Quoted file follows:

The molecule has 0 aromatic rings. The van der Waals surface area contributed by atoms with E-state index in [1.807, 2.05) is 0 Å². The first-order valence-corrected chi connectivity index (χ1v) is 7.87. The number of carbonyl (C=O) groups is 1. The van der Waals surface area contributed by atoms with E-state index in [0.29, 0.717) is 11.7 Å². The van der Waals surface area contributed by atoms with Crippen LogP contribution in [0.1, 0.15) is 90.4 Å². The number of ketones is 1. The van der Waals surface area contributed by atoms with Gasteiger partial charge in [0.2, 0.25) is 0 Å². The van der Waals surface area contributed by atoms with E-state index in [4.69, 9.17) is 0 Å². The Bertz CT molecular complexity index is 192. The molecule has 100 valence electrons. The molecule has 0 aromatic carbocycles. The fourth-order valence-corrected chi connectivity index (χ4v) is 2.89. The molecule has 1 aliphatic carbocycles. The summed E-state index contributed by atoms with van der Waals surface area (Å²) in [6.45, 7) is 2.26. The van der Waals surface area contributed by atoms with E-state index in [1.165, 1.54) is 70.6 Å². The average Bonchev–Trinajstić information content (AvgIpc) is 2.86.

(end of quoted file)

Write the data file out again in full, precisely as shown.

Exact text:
The molecule has 0 aromatic rings. The van der Waals surface area contributed by atoms with E-state index in [1.807, 2.05) is 0 Å². The first-order valence-corrected chi connectivity index (χ1v) is 7.87. The number of carbonyl (C=O) groups is 1. The van der Waals surface area contributed by atoms with E-state index in [0.29, 0.717) is 11.7 Å². The van der Waals surface area contributed by atoms with Crippen LogP contribution in [0.1, 0.15) is 90.4 Å². The number of ketones is 1. The van der Waals surface area contributed by atoms with Gasteiger partial charge in [0.2, 0.25) is 0 Å². The van der Waals surface area contributed by atoms with E-state index in [4.69, 9.17) is 0 Å². The Bertz CT molecular complexity index is 192. The molecule has 100 valence electrons. The molecule has 0 aromatic carbocycles. The fourth-order valence-corrected chi connectivity index (χ4v) is 2.89. The molecule has 1 aliphatic carbocycles. The summed E-state index contributed by atoms with van der Waals surface area (Å²) in [6.45, 7) is 2.26. The van der Waals surface area contributed by atoms with E-state index in [1.165, 1.54) is 70.6 Å². The average Bonchev–Trinajstić information content (AvgIpc) is 2.86.